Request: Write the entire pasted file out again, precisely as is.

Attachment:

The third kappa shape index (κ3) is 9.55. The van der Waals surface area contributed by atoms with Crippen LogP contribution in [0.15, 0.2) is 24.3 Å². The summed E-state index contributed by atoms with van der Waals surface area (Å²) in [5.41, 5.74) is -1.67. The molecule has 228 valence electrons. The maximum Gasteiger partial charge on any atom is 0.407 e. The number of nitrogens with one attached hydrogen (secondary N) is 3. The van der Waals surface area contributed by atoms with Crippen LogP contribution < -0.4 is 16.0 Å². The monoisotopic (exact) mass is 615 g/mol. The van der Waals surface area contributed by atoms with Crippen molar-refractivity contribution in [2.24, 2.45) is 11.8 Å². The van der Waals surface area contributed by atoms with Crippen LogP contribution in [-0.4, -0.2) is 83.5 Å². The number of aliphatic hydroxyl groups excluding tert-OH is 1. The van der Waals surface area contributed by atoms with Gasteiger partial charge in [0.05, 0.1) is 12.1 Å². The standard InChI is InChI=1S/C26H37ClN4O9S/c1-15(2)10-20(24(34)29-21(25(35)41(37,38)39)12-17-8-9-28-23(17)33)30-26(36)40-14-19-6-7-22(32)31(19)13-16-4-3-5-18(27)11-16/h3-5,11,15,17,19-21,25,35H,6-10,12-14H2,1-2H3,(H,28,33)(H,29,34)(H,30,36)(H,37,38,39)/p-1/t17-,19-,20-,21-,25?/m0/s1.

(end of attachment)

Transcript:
The third kappa shape index (κ3) is 9.55. The van der Waals surface area contributed by atoms with Crippen LogP contribution in [0.15, 0.2) is 24.3 Å². The summed E-state index contributed by atoms with van der Waals surface area (Å²) in [5.41, 5.74) is -1.67. The molecule has 228 valence electrons. The maximum Gasteiger partial charge on any atom is 0.407 e. The number of nitrogens with one attached hydrogen (secondary N) is 3. The van der Waals surface area contributed by atoms with Crippen LogP contribution < -0.4 is 16.0 Å². The monoisotopic (exact) mass is 615 g/mol. The van der Waals surface area contributed by atoms with Crippen molar-refractivity contribution in [2.24, 2.45) is 11.8 Å². The van der Waals surface area contributed by atoms with Crippen LogP contribution in [-0.4, -0.2) is 83.5 Å². The number of aliphatic hydroxyl groups excluding tert-OH is 1. The van der Waals surface area contributed by atoms with Gasteiger partial charge in [0.05, 0.1) is 12.1 Å². The standard InChI is InChI=1S/C26H37ClN4O9S/c1-15(2)10-20(24(34)29-21(25(35)41(37,38)39)12-17-8-9-28-23(17)33)30-26(36)40-14-19-6-7-22(32)31(19)13-16-4-3-5-18(27)11-16/h3-5,11,15,17,19-21,25,35H,6-10,12-14H2,1-2H3,(H,28,33)(H,29,34)(H,30,36)(H,37,38,39)/p-1/t17-,19-,20-,21-,25?/m0/s1.